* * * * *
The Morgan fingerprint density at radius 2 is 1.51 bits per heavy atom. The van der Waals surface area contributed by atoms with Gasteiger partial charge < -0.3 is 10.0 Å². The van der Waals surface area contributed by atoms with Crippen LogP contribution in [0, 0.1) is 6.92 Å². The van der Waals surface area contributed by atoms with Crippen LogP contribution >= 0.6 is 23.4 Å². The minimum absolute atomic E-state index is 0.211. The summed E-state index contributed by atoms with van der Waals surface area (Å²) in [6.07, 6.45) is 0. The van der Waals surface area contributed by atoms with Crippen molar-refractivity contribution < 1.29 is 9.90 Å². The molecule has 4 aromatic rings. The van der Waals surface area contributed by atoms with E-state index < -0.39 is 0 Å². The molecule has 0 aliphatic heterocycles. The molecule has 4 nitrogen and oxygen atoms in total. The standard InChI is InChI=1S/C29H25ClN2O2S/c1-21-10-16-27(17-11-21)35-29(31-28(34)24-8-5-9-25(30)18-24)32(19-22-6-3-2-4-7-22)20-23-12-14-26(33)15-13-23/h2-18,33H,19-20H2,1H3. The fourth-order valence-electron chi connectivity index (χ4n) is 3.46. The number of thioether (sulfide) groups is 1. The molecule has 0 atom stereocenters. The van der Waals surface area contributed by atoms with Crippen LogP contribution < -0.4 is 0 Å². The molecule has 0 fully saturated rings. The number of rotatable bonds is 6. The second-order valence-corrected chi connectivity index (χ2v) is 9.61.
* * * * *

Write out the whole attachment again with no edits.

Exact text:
The Morgan fingerprint density at radius 2 is 1.51 bits per heavy atom. The van der Waals surface area contributed by atoms with Gasteiger partial charge < -0.3 is 10.0 Å². The van der Waals surface area contributed by atoms with Crippen LogP contribution in [0, 0.1) is 6.92 Å². The van der Waals surface area contributed by atoms with Crippen LogP contribution >= 0.6 is 23.4 Å². The minimum absolute atomic E-state index is 0.211. The summed E-state index contributed by atoms with van der Waals surface area (Å²) in [6.07, 6.45) is 0. The van der Waals surface area contributed by atoms with Crippen molar-refractivity contribution < 1.29 is 9.90 Å². The molecule has 4 aromatic rings. The van der Waals surface area contributed by atoms with E-state index < -0.39 is 0 Å². The molecule has 0 aliphatic heterocycles. The molecule has 4 nitrogen and oxygen atoms in total. The standard InChI is InChI=1S/C29H25ClN2O2S/c1-21-10-16-27(17-11-21)35-29(31-28(34)24-8-5-9-25(30)18-24)32(19-22-6-3-2-4-7-22)20-23-12-14-26(33)15-13-23/h2-18,33H,19-20H2,1H3. The fourth-order valence-electron chi connectivity index (χ4n) is 3.46. The number of thioether (sulfide) groups is 1. The molecule has 0 atom stereocenters. The van der Waals surface area contributed by atoms with Crippen LogP contribution < -0.4 is 0 Å². The molecule has 0 fully saturated rings. The number of rotatable bonds is 6. The second-order valence-corrected chi connectivity index (χ2v) is 9.61.